Also this hour: Five members of former President Trump's impeachment team departed Saturday, a little over a week before the Senate trial is set to begin on February 9. On Sunday, Trump hired lawyers David Schoen and Bruce L. Castor Jr. to take over. Will they be ready by next week?

Vevo

Olivia Rodrigo's "drivers license" is in its second week as the No. 1 song in the country, having debuted there last week. It is the first debut single by any artist to hit the Billboard Hot 100 at No. 1 in history.

And: Pretend It's a City is Martin Scorsese's seven-part Netflix documentary series about Fran Liebowitz that's actually also kind of about New York City.

And finally: How To with John Wilson is John Wilson's six-part HBO documentary series of advice and tutorials that's actually also kind of about New York City.

Stewart Black / Creative Commons

Applications to nursing schools spiked during the pandemic from those who wanted to help. They chose to be nurses at a time when the risk to their own health was never greater. Why are some people willing to run toward the fire when others are running away from it?

Most of us fall somewhere on a spectrum of altruistic behavior. We might adopt a stray pet, donate a liter of blood, or check on an older neighbor. Others pursue a career based on helping others, and, at the extreme end of the spectrum, some choose to donate their kidney to a stranger.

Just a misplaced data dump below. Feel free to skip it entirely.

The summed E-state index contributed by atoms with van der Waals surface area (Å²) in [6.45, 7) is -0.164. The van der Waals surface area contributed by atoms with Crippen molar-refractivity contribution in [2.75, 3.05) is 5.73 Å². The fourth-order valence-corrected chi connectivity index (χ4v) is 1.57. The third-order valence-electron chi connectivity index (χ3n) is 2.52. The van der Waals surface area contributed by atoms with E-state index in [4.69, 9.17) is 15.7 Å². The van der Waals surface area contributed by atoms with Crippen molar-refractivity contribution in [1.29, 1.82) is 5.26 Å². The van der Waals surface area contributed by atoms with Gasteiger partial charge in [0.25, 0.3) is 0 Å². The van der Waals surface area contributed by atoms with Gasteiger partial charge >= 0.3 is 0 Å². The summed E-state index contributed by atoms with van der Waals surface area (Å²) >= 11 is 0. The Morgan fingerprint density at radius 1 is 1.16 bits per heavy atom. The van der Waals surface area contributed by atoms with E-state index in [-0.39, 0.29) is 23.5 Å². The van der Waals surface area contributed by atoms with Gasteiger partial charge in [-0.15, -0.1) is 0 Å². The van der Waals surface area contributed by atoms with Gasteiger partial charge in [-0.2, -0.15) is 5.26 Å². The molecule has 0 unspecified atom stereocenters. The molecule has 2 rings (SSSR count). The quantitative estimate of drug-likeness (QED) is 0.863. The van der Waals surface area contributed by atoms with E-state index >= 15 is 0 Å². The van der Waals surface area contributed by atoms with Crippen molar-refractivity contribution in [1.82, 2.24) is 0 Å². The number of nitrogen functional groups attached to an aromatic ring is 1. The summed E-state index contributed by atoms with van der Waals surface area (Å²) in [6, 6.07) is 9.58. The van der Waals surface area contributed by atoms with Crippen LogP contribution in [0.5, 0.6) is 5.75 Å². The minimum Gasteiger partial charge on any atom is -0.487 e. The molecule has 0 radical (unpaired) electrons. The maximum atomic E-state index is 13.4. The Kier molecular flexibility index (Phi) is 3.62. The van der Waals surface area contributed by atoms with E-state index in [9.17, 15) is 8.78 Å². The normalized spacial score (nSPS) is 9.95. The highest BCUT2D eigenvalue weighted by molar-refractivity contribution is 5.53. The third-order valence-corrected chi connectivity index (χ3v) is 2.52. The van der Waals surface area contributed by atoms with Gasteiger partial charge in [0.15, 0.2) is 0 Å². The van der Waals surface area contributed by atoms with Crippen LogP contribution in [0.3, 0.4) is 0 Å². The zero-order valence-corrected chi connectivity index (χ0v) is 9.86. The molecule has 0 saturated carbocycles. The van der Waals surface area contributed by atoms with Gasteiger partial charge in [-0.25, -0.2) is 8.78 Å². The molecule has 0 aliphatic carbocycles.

We talk to two nurses, a kidney donor, and a psychologist about the nature of altruism.

Janus Films

André Gregory has directed and acted in the theater for more than 50 years. He has appeared in a number of movies, including Martin Scorsese's The Last Temptation of Christ, Woody Allen's Celebrity, Brian De Palma's The Bonfire of the Vanities, Peter Weir's The Mosquito Coast, and many more. He has starred in three movies about the theater with the playwright, actor, and comedian Wallace Shawn: A Master Builder, Vanya on 42nd Street, and the iconic My Dinner with Andre.

Gregory's memoir is This Is Not My Memoir. He joins us for the hour.

Nicolas Boullosa / Creative Commons

One of the few silver linings of the pandemic has been a resurgence of interest in motels and RV life from a diverse group of millennials who want safe and less expensive options to travel and work during a pandemic.

And motels and RV companies are trying to meet the demand with upgrades and amenities like flat-screen TVs, memory-foam mattresses, and free Wi-Fi.